Norwegian Cruise to Buy Rival Prestige for $3.03 Billion

Norwegian Cruise Line Holdings Ltd. (NCLH), the third-largest U.S. cruise operator, agreed to acquire Prestige Cruises International Inc. in a deal valued at about $3.03 billion, gaining the owner of eight luxury vacation ships.

Norwegian will finance the purchase with cash, debt and about 20.3 million shares of common stock, according to a statement today. Those shares were valued at $670 million. Prestige is owned by private-equity firm Apollo Global Management LLC (APO), which also has a 20 percent stake in Norwegian.

The deal gives Norwegian two brands, Oceania Cruises and Regent Seven Seas Cruises, which are marketed as high-end luxury vessels. Shares of Norwegian, which competes with Carnival Corp. (CCL) and Royal Caribbean Cruises Ltd. (RCL), have jumped more than 75 percent since its initial public offering in January 2013 through Aug. 29.

“They are complementary,” Stuart Gordon, an analyst with Berenberg Bank in London, said today in an interview. “There are not significant overlaps in the consumers they are targeting, which means there’s little chance of cannibalization in the brand.”

Prestige is standing out in the industry because it’s returning better than its cost on capital, he said. The sale to Norwegian is a higher value for Prestige than it would get in an IPO, said Gordon, who has a buy rating on Norwegian’s shares.

Photographer: Daniel Acker/Bloomberg

Norwegian Cruise Line Holdings Ltd. agreed to acquire Prestige Cruises International Inc. for about $3.03 billion including debt. Close

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Photographer: Daniel Acker/Bloomberg

Norwegian Cruise Line Holdings Ltd. agreed to acquire Prestige Cruises International Inc. for about $3.03 billion including debt.

Miami-based Norwegian rose 11 percent to close at $36.99 in New York, its biggest one-day jump since the company’s first day of trading on Jan. 18, 2013.

Troubled Cruises

The acquisition comes as the cruise industry tries to burnish its image and reassure passengers after incidents in the past two years including onboard illnesses, a fire on one of Carnival’s Triumph cruise ships and the wreck of the Costa Concordia vessel off the Italian coast in 2012.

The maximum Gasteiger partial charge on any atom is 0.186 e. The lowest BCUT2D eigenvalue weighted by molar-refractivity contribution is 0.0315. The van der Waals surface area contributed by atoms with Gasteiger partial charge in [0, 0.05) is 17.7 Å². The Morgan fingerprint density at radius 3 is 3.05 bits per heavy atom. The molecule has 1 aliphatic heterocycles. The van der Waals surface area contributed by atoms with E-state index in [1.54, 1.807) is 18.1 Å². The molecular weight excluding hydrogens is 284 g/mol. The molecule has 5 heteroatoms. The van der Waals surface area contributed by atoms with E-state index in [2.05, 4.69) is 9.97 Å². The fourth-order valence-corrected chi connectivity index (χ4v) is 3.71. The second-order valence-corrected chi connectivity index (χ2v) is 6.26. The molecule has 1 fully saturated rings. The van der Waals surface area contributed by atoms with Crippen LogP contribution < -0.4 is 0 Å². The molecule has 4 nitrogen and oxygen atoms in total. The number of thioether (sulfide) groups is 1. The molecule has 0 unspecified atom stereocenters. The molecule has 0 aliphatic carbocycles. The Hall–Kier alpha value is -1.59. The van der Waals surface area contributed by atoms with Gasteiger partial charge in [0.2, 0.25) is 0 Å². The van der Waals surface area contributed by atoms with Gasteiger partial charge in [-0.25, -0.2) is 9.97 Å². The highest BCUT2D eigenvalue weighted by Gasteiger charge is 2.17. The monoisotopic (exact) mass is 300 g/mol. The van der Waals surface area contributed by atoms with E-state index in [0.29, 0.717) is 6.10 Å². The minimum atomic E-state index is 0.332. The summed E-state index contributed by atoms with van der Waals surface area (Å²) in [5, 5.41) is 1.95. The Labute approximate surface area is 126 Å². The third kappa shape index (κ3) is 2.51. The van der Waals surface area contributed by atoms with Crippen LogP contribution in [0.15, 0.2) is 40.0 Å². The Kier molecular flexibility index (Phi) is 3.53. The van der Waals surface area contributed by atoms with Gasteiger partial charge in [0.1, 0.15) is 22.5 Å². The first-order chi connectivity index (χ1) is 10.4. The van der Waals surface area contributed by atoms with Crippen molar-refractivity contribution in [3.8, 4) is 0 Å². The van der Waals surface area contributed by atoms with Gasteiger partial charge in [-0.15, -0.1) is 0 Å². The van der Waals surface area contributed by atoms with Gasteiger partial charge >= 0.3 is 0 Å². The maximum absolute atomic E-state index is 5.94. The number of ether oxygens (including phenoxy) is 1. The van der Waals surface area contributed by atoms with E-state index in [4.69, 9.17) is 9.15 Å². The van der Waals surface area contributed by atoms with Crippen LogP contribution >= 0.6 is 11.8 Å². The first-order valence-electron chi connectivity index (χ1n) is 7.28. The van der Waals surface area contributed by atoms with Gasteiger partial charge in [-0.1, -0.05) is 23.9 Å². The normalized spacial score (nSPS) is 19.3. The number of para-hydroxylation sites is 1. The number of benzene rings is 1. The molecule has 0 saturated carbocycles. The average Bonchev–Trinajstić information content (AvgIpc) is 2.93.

Frank Del Rio will remain chief executive officer of Prestige. The company’s Oceania Cruises has five ships and operates cruises to more than 330 ports around the globe. Regent Seven Seas Cruises operates three all-suite ships and has another vessel on order for delivery by summer 2016.

The transaction is expected to be completed in the fourth quarter and is subject to regulatory approval. In addition, as much as $50 million will also be paid to Prestige shareholders upon meeting certain performance metrics.

The high-end segment of the cruise market is growing faster than the mid-priced portion and yields about $700 a customer per day, Norwegian’s Chief Executive Officer Kevin Sheehan said in a telephone interview. That’s more than three times the per-day revenue of Norwegian’s other ships.

“That’s all of these baby boomers passing 50 who want this upscale vacation and don’t want to have to deal with the baloney of paying for drinks and not being able to choose where they are eating,” he said.

Norwegian pioneered the concept of “freestyle” dining, where guests can pick where and when they want to eat, rather than sitting at assigned seats at designated times.

Sheehan said he expects Norwegian’s earnings to double over the next three years, in part because of the new ships. A total of five new vessels are scheduled through 2019, he said.

To contact the reporter on this story: James Callan in New York at jcallan2@bloomberg.net

To contact the editors responsible for this story: Anthony Palazzo at apalazzo@bloomberg.net Bruce Rule, John Lear

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